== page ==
The FBI’s Electronic Surveillance Violations
The Washington Post reports that the FBI engaged in severe violations of the Electronic Communications Privacy Act between 2002 and 2006:
The FBI illegally collected more than 2,000 U.S. telephone call records between 2002 and 2006 by invoking terrorism emergencies that did not exist or simply persuading phone companies to provide records, according to internal bureau memos and interviews. FBI officials issued approvals after the fact to justify their actions.
E-mails obtained by The Washington Post detail how counterterrorism officials inside FBI headquarters did not follow their own procedures that were put in place to protect civil liberties. The stream of urgent requests for phone records also overwhelmed the FBI communications analysis unit with work that ultimately was not connected to imminent threats.
A Justice Department inspector general’s report due out this month is expected to conclude that the FBI frequently violated the law with its emergency requests, bureau officials confirmed.
ECPA allows the FBI to issue National Security Letters (NSLs) to obtain information from communications service providers. I’ve criticized NSLs in the past for providing too minimal a protection of privacy: “A NSL is a demand letter issued to a particular entity or organization to turn over various record and data pertaining to individuals. They do not require probable cause, a warrant, or even judicial oversight. They also come with a gag order, preventing the recipient of the letter from disclosing that the letter was ever issued. Compliance is mandatory.”
Apparently, the FBI found NSLs to be too cumbersome because they required an open case, so they devised a work-around. According to the Washington Post:
The USA Patriot Act expanded the use of national security letters by letting lower-level officials outside Washington approve them and allowing them in wider circumstances. But the letters still required the FBI to link a request to an open terrorism case before records could be sought.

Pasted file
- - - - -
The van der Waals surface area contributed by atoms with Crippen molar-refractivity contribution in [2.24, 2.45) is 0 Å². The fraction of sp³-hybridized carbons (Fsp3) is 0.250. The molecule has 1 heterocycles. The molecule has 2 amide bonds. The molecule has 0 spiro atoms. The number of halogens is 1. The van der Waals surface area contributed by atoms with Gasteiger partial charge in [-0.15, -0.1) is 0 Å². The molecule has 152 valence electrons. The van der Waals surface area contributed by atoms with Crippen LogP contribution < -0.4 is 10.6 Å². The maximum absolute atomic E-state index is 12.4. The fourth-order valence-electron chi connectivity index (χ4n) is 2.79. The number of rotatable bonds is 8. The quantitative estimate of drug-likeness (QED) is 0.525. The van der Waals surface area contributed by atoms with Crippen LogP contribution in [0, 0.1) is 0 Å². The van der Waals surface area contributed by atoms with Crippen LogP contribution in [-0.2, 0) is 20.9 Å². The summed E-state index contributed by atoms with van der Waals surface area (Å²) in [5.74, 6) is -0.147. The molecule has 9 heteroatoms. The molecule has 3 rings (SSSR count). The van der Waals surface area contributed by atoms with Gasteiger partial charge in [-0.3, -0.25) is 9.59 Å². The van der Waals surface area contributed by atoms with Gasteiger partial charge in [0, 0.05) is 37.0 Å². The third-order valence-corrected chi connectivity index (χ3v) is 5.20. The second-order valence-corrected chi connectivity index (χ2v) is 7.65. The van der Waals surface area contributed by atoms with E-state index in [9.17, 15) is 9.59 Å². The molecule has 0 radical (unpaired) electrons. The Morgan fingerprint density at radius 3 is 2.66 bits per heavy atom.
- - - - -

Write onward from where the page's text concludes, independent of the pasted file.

Shortly after the Patriot Act was passed in October 2001, FBI senior managers devised their own system for gathering records in terrorism emergencies.
A new device called an “exigent circumstances letter” was authorized. It allowed a supervisor to declare an emergency and get the records, then issue a national security letter after the fact.
Over at the Volokh Conspiracy, Orin Kerr has a thoughtful post about the issue. He posits some circumstances in which the FBI may have not been violating the law, and his theories seem plausible to me since we need more facts. Nevertheless, at this point, I’m growing tired of giving the government the benefit of the doubt. These problems are indicative of a general trend in various government agencies during the Bush Administration to either concoct various end-runs around the law or ignore it entirely.
The lessons of the aftermath of September 11th indicate the following: (1) the existing electronic surveillance laws were poorly understood; (2) these laws were not as nimble and pro-security as many Executive Branch officials would have liked; (3) despite various provisions in these laws to protect privacy, they were often ignored or not adequately followed.
There’s clearly a larger problem at play here — our electronic surveillance laws aren’t working very well if the goal is to keep the government under control during times of crisis (when these laws are most fervently needed).